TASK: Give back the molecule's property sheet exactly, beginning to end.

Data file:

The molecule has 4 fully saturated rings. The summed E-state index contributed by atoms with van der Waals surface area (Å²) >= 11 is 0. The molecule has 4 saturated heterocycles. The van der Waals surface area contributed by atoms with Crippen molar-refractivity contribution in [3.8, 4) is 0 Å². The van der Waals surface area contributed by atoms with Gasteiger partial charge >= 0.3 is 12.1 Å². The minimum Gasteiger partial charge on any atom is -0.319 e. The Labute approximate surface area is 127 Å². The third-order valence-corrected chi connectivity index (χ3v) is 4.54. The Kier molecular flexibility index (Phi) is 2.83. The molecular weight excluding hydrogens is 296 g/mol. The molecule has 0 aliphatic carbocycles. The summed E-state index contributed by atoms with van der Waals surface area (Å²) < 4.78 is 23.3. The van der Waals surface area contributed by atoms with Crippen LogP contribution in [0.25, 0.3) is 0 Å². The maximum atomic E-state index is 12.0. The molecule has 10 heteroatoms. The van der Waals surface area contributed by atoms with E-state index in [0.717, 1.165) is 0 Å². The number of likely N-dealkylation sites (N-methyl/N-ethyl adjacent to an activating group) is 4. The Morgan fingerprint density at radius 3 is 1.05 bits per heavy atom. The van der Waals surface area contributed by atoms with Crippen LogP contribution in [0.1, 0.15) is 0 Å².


The molecule has 4 fully saturated rings. The summed E-state index contributed by atoms with van der Waals surface area (Å²) >= 11 is 0. The molecule has 4 saturated heterocycles. The van der Waals surface area contributed by atoms with Crippen molar-refractivity contribution in [3.8, 4) is 0 Å². The van der Waals surface area contributed by atoms with Gasteiger partial charge >= 0.3 is 12.1 Å². The minimum Gasteiger partial charge on any atom is -0.319 e. The Labute approximate surface area is 127 Å². The third-order valence-corrected chi connectivity index (χ3v) is 4.54. The Kier molecular flexibility index (Phi) is 2.83. The molecular weight excluding hydrogens is 296 g/mol. The molecule has 0 aliphatic carbocycles. The summed E-state index contributed by atoms with van der Waals surface area (Å²) < 4.78 is 23.3. The van der Waals surface area contributed by atoms with Crippen LogP contribution in [0.25, 0.3) is 0 Å². The maximum atomic E-state index is 12.0. The molecule has 10 heteroatoms. The van der Waals surface area contributed by atoms with E-state index in [0.717, 1.165) is 0 Å². The number of likely N-dealkylation sites (N-methyl/N-ethyl adjacent to an activating group) is 4. The Morgan fingerprint density at radius 3 is 1.05 bits per heavy atom. The van der Waals surface area contributed by atoms with Crippen LogP contribution in [0.1, 0.15) is 0 Å².